Still further, in addition to providing an improved tonal quality and reducing musician fatigue, pick 10 is more easily and positively controlled by the musician or other user. As is seen in FIG. 1, the twisted configuration of intermediate portion 28 is relatively abrupt to thereby define a pair of oppositely disposed shoulders 30 which are each characterized by a flat or planar portion to serve as stops or guides for the thumb and forefinger of the musician. The forefingers and thumb of the user rest naturally upon shoulders 30 and thus, shoulders 30 tend both to prevent the pick from rotating in plane 22, and from slipping toward or away from string 14 during use. Consequently, pick 10 is more easily maintained at a proper orientation and pick level for optimum engagement with strings 14. Due to the fact that during use, frictional constrainment is the only mode of holding pick 10 between the thumb and forefinger of the user, during strumming or other contact with strings 14, there is a tendency of movement or displacement of upper grip portion 24 between thumb and forefinger. Shoulders 30 provide a positive stop against which the thumb and forefinger may be maintained. This allows for a constant optimum depth of pick portion 26 below strings 14 in a controlled displacement.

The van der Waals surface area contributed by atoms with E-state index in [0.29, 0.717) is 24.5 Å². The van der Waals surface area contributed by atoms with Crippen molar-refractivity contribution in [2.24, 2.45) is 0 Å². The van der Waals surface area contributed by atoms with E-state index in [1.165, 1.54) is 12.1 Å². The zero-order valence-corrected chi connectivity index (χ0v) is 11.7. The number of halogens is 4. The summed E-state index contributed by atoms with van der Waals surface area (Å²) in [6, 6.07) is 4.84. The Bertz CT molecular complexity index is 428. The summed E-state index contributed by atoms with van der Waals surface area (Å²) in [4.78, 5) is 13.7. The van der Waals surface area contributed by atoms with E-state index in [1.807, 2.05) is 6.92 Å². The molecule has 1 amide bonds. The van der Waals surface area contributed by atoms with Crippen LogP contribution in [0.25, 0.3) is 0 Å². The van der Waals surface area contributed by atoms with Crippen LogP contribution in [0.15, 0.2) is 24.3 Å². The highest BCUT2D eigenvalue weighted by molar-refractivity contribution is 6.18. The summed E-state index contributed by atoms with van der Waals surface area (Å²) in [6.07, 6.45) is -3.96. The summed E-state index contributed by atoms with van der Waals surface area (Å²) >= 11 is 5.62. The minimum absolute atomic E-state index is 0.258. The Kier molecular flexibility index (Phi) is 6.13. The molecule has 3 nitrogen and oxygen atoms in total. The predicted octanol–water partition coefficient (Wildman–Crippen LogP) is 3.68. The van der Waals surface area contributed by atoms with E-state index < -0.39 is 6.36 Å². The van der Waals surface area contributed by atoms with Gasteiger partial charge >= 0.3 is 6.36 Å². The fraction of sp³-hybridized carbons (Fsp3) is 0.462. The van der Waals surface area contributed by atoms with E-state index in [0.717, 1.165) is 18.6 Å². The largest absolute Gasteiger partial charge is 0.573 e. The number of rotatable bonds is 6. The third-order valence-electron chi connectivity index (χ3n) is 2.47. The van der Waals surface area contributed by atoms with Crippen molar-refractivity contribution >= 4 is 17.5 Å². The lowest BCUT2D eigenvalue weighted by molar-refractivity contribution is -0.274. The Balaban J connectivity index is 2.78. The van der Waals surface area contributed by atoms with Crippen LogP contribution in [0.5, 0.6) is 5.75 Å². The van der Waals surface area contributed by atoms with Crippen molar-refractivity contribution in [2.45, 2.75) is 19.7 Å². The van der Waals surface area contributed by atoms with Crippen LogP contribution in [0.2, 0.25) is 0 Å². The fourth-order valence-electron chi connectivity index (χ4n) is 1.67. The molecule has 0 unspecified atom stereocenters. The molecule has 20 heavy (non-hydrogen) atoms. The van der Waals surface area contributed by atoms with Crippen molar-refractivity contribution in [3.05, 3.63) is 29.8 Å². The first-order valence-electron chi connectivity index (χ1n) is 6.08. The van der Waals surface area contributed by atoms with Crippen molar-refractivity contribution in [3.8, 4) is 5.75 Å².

As has been previously described, the optimum angulation of 20.0° has been found to be useful for most users, however, such angulation may be varied. For example, the forearm of a taller user or musician will normally rest at a slightly different angle relative to strings 14, compared to a shorter musician, and the angulation desirable may well be changed to reflect this. Also, the bodies of various types of guitars 12 may vary in configuration and size, and this also will affect the position of the forearm. It is envisioned that such differences may be so pronounced that custom or specially tailored picks may be provided to incorporate an angulation especially suited to the needs of the individual musician or user.
From the foregoing, it is seen that by using the grip and pick portions 24 and 26 at proper angulations, the pick may be more easily and positively controlled, will be adapted to strike strings 14 at a proper angle for optimum tonal quality, will enable the musician to more rapidly strum the strings, and permits use of a natural hand motion that significantly reduces fatigue.
Various modifications and changes may be made with regard to the foregoing detailed description, without departing from the spirit of the invention.